The brigade sent to strike the plank road moved at a rapid gait, driving pickets before them and reached a point less than three-quarters of a mile from the plank road, when it was met by two regiments of cavalry and a section of artillery. Skirmishing began when the commander of the brigade learned that a large force of cavalry was camped three miles south of his position. The road upon which the brigade moved strikes the plank road two miles from Petersburg and one mile from the first line of works. The brigade commander, satisfied that is was impracticable to accomplish the object of the expedition, returned with his command, the enemy appearing in his rear and using artillery. The cavalry under my command is now massed in rear of General Warren’s headquarters, where I will await further orders. The roads followed is the same as that leading from Wyatt’s.

OR XLII, P2, page 670: Gregg to Humphreys, 8 a.m., September 2, 1864

Prisoners captured inform me that the whole of Dearing’s brigade was at or in rear of the point where the advance regiments were met; also that at the point where the road followed by my brigade strikes the plank road, and or some distance below, the plank road is defended by earth-works occupied by infantry.

The regimental history of the 1st Maine Cavalry, History of the First Maine Cavalry (1866), page 318, gives an account from that regiment’s point of view:

September second the regiment went on a reconnoissance with the brigade, passing out through the infantry line near the Yellow Tavern, on the Vaughan Road, drove in the rebel pickets and pursued them till they met the enemy in force and fortified on the Boydton plank road, viz., to learn what there was at that point, the force withdrew.   This was just a dash into the enemy’s lines, the orders being not to be gone over forty-five minutes, and these were the first troops that went beyond the Weldon Railroad across the Peebles farm.  The force ran into the camp of Gen. Dearing’s brigade of rebel cavalry, causing a deal of consternation, and as quickly came out again, losing two wounded, and bringing out as prisoner the old man Peebles.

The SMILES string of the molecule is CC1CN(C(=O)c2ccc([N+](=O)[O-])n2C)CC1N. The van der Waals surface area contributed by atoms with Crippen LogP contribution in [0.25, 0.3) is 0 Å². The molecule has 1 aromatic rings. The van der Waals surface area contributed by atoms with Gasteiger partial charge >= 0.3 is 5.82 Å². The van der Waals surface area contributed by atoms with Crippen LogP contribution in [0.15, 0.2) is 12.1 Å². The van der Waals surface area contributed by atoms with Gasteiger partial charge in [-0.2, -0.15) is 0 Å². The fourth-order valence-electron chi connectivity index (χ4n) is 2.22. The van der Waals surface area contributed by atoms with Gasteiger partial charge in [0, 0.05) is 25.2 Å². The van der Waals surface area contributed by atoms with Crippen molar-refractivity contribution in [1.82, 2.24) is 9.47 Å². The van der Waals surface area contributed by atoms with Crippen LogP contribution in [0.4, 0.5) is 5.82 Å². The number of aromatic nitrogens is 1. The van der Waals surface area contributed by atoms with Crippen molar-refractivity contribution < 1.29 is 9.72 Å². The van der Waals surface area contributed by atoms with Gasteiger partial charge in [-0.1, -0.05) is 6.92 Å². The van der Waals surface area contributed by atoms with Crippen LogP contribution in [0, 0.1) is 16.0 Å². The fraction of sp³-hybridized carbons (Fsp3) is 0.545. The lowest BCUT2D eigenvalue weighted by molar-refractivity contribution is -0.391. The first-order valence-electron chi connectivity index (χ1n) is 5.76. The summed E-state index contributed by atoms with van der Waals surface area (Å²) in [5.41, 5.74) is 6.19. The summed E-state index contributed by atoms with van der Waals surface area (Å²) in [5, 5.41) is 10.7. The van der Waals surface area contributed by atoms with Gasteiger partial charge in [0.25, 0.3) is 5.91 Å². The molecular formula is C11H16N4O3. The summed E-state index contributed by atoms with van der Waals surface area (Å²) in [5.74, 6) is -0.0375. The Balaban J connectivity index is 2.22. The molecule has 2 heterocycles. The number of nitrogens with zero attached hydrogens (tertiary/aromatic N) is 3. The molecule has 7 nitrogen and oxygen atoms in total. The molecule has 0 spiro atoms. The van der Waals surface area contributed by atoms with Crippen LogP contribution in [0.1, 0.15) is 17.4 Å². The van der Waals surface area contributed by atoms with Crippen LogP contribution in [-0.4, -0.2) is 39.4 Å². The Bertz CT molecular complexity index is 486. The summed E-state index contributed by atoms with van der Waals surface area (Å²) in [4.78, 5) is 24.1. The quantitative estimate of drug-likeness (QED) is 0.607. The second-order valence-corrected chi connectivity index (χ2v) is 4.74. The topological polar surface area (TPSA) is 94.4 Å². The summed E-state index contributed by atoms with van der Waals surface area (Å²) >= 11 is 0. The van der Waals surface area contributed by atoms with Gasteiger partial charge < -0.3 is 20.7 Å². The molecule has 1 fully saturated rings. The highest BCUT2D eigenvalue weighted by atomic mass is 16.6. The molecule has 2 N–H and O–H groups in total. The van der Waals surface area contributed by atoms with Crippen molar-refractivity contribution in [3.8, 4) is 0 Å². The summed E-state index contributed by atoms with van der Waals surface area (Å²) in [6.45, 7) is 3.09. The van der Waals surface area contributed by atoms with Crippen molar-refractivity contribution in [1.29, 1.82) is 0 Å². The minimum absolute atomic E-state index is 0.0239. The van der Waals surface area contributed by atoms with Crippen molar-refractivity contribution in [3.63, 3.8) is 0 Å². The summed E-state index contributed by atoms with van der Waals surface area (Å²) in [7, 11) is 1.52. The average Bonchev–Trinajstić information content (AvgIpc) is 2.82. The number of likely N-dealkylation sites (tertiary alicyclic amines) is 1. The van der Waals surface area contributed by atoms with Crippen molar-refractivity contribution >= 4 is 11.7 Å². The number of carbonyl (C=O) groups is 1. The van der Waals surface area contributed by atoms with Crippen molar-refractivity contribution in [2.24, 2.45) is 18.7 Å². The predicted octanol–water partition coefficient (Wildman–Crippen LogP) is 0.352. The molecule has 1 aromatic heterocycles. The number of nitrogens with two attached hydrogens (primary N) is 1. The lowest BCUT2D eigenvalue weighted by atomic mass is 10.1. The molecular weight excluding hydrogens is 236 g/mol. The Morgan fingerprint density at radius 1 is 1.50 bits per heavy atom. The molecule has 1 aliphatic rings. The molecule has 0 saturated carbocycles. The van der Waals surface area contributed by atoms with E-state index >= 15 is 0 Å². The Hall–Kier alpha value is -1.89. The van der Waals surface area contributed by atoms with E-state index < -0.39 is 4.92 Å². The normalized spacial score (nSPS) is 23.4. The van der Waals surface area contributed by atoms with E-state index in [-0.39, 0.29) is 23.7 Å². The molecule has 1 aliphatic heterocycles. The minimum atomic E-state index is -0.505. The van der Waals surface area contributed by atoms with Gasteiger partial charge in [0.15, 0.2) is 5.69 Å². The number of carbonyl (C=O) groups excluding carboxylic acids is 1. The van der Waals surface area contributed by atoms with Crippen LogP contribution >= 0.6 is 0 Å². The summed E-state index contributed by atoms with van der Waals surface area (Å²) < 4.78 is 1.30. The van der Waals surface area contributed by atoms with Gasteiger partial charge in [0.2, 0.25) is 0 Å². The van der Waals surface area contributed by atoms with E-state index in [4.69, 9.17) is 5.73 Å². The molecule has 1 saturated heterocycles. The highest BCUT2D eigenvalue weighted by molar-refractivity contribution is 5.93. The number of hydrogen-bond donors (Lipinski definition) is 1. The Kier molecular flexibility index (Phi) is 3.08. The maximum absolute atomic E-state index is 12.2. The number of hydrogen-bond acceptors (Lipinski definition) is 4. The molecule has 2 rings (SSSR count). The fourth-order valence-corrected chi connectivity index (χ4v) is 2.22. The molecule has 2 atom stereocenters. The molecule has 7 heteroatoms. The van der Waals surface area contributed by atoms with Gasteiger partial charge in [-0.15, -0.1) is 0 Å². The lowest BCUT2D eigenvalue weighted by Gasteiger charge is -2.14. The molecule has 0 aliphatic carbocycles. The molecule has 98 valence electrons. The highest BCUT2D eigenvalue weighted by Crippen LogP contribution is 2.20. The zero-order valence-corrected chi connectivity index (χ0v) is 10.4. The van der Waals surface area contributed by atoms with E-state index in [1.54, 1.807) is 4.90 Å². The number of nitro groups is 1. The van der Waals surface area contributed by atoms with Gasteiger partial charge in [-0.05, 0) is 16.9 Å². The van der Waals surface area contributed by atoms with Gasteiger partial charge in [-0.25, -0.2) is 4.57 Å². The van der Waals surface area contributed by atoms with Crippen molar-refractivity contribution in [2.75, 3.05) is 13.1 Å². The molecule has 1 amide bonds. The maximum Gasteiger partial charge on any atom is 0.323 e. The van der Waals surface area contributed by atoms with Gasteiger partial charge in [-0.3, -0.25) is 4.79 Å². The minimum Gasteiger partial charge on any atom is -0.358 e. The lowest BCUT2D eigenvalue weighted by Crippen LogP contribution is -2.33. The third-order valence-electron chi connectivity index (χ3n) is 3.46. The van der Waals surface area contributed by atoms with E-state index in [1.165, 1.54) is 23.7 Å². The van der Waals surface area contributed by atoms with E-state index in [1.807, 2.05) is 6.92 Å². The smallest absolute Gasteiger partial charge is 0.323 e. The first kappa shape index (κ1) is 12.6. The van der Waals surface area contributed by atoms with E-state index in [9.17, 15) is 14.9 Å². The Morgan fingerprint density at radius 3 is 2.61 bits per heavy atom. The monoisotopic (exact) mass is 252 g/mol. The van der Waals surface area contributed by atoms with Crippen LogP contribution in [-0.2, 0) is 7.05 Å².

Colonel Fred Waring of the Jeff Davis Legion provides the Confederate perspective of events in his diary entry for September 2, 1864:

At day-break the Yankees drove in my pickets near Poplar Spring Church. The Yankees dashed by the Church and then up Squirrel Level Road till almost in site of Gen. Dearing’s camp.  He opened on them with artillery, when they at once turned and fled. The posts were at once reestablished. Was relieved by the S. Carolina Brigade at 9 A. M. Butler, Dunovant, and Old Gid came out to take a look at the Picket lines…